I have been to similar restaurants in SA and elsewhere with small tasting plates, and rarely have I been happy.  All too often chefs can get the taste right, or make it look good, but not often both.
And at R550 a head, before the wine, you really don’t want anything other than excellence.
Happily it was 9/9 on the evening I visited.  Canapés, fish, meat, venison, cheese and pud were all superb.  Interesting flavours, all natural flavours.  You could taste the ingredients, and there was pride and creativity.  They grow a lot of their own produce, and source stuff with care and knowledge.
The dishes were all small, but when combined they made a satisfying and impressive meal.
The open kitchen allowed us to watch the chefs at work, and they were meticulous, hard-working and took a pride in what they did.
So what didn’t I like?  We arrived after dark and the signposting is not great.  The waiting staff were efficient and friendly, but tended to rattle off the details of the dishes, which was annoying as one of my guests does not have english as her first language.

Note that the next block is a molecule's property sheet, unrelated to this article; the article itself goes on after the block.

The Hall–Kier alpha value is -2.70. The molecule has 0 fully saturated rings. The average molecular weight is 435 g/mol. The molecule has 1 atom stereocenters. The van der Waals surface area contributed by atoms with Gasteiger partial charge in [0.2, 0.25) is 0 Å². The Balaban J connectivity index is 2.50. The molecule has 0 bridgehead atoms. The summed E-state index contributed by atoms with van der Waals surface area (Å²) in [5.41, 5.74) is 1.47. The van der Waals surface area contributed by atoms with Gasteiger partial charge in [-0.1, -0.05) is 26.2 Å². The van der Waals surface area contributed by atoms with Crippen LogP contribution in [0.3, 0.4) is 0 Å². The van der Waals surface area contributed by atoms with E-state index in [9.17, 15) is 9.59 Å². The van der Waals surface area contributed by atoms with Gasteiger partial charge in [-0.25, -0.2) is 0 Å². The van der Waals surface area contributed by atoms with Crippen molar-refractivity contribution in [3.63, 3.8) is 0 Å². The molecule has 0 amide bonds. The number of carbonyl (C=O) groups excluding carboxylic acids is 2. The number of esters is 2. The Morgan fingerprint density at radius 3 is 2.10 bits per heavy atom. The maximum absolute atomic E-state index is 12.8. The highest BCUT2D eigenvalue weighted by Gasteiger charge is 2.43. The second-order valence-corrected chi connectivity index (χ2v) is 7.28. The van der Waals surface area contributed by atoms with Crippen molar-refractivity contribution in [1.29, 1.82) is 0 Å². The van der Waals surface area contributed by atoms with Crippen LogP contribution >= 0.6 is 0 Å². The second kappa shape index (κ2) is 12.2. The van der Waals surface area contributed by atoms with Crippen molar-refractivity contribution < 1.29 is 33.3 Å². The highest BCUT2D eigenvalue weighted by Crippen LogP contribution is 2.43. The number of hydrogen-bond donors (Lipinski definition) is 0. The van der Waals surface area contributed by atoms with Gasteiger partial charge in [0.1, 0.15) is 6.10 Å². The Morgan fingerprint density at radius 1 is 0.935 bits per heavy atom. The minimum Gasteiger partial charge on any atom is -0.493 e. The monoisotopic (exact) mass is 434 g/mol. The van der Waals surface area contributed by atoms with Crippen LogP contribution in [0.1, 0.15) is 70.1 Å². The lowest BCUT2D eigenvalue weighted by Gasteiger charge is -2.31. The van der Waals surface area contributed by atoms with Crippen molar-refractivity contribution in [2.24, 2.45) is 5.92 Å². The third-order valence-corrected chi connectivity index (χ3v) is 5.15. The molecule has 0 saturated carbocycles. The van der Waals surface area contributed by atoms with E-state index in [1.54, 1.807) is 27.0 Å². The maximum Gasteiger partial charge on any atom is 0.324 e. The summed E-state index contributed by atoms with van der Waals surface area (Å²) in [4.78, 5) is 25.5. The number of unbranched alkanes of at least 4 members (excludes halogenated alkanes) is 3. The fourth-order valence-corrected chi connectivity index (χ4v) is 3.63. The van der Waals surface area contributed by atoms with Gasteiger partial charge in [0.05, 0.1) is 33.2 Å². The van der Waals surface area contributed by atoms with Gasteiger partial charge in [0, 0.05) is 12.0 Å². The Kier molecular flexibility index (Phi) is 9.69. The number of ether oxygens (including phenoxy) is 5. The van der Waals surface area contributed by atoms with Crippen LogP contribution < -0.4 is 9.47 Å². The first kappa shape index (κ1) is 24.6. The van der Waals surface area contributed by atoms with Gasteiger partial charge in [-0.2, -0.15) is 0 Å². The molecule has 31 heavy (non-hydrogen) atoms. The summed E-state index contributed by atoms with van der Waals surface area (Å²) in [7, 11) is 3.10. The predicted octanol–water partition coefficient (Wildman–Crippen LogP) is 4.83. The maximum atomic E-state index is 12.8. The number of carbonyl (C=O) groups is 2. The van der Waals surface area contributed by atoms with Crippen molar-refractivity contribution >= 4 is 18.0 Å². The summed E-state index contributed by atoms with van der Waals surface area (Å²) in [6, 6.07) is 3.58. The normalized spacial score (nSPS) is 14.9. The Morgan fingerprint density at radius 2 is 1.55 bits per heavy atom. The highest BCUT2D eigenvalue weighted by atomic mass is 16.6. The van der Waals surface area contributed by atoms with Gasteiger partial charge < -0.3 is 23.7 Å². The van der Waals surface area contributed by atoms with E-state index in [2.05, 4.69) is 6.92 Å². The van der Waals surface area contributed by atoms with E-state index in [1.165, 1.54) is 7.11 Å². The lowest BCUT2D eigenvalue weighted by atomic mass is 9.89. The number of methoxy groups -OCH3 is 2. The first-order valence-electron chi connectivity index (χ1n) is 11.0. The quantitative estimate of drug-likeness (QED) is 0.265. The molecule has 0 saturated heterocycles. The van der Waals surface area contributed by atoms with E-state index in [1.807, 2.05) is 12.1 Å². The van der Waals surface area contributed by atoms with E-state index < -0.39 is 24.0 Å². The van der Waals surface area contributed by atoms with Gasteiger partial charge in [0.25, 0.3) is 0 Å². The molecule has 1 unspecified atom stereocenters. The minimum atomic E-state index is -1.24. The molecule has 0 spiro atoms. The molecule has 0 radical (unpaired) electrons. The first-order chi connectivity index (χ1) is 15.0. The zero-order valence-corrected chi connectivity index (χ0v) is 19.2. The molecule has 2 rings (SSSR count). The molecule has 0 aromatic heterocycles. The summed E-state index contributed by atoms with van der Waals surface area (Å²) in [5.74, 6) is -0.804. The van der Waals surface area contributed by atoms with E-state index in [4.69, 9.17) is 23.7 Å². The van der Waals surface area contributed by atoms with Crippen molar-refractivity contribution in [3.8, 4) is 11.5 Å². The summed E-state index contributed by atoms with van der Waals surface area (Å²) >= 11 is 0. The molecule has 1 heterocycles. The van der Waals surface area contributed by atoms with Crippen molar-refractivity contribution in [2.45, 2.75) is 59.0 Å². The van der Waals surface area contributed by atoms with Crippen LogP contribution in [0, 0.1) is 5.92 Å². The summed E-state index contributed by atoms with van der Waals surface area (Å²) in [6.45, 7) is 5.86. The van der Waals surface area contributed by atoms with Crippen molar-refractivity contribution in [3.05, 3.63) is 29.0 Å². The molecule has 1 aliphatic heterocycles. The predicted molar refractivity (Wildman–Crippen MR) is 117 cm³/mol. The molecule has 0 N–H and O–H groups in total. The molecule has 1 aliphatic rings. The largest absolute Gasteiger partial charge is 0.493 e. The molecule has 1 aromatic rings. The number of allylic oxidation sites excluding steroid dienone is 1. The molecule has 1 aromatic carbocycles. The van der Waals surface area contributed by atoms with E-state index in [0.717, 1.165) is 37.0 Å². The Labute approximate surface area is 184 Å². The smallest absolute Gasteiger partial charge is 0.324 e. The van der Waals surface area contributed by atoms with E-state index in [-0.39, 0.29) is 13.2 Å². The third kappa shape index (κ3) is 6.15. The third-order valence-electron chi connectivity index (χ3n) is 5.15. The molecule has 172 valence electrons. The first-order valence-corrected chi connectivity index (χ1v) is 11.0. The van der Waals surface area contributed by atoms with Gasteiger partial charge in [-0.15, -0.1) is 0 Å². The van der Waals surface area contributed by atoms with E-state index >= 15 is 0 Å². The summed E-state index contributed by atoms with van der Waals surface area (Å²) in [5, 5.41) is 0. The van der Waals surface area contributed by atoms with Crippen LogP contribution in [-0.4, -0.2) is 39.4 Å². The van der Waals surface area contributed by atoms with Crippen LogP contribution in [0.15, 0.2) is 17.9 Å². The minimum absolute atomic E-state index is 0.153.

The wines paired with the food were all fine, but only a few were really impressive.  Having said that, there is a very good wine list, and next time I will choose my own.
One thing I noticed which illustrates how Fermier Restaurant strikes the perfect balance between fine dining and zero pretension ocurred at the next table.    A group of about eight included two children, and as the evening wore on, the kids lay down on blankets and rested.  Some people might have found this a bit too casual.  I found it brilliant.
It is very rare that I leave a restaurant, bursting with desire to return.  Happily, I now have a new addition to my list of faves. Thanks Debi.  I owe you!

Rating:  I give it 5*

Key to the Ratings….

1*    Dog food is nicer

2*.  Cat food is nicer

3*.  Not bad if Woolworths is sold out of ready meals.

4*.  I like it

5*.  I love it.  Not to be missed.